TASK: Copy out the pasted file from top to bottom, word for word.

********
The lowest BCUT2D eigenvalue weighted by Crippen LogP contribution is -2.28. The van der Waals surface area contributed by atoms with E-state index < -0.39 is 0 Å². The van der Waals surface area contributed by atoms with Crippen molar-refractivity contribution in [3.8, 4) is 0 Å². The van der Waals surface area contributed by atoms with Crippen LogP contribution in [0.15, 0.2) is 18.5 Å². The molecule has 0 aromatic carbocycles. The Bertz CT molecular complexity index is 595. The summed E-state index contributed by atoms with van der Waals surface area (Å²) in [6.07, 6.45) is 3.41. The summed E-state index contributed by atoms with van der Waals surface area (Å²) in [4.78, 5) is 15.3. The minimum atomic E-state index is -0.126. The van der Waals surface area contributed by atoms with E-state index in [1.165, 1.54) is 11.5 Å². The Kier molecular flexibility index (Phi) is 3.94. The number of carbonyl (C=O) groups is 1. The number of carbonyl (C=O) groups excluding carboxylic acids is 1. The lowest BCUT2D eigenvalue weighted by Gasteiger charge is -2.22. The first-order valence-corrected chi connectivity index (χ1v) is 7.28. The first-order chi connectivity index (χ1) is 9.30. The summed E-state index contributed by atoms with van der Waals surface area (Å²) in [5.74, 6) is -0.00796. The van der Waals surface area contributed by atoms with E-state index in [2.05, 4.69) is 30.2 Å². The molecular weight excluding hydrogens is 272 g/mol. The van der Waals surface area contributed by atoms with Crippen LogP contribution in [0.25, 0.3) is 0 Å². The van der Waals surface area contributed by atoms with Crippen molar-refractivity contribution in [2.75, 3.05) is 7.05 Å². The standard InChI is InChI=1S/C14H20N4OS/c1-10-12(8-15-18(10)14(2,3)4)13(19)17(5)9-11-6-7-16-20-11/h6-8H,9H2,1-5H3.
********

The lowest BCUT2D eigenvalue weighted by Crippen LogP contribution is -2.28. The van der Waals surface area contributed by atoms with E-state index < -0.39 is 0 Å². The van der Waals surface area contributed by atoms with Crippen molar-refractivity contribution in [3.8, 4) is 0 Å². The van der Waals surface area contributed by atoms with Crippen LogP contribution in [0.15, 0.2) is 18.5 Å². The molecule has 0 aromatic carbocycles. The Bertz CT molecular complexity index is 595. The summed E-state index contributed by atoms with van der Waals surface area (Å²) in [6.07, 6.45) is 3.41. The summed E-state index contributed by atoms with van der Waals surface area (Å²) in [4.78, 5) is 15.3. The minimum atomic E-state index is -0.126. The van der Waals surface area contributed by atoms with E-state index in [1.165, 1.54) is 11.5 Å². The Kier molecular flexibility index (Phi) is 3.94. The number of carbonyl (C=O) groups is 1. The number of carbonyl (C=O) groups excluding carboxylic acids is 1. The lowest BCUT2D eigenvalue weighted by Gasteiger charge is -2.22. The first-order valence-corrected chi connectivity index (χ1v) is 7.28. The first-order chi connectivity index (χ1) is 9.30. The summed E-state index contributed by atoms with van der Waals surface area (Å²) in [5.74, 6) is -0.00796. The van der Waals surface area contributed by atoms with E-state index in [2.05, 4.69) is 30.2 Å². The molecular weight excluding hydrogens is 272 g/mol. The van der Waals surface area contributed by atoms with Crippen LogP contribution in [0.25, 0.3) is 0 Å². The van der Waals surface area contributed by atoms with Crippen molar-refractivity contribution in [2.75, 3.05) is 7.05 Å². The standard InChI is InChI=1S/C14H20N4OS/c1-10-12(8-15-18(10)14(2,3)4)13(19)17(5)9-11-6-7-16-20-11/h6-8H,9H2,1-5H3.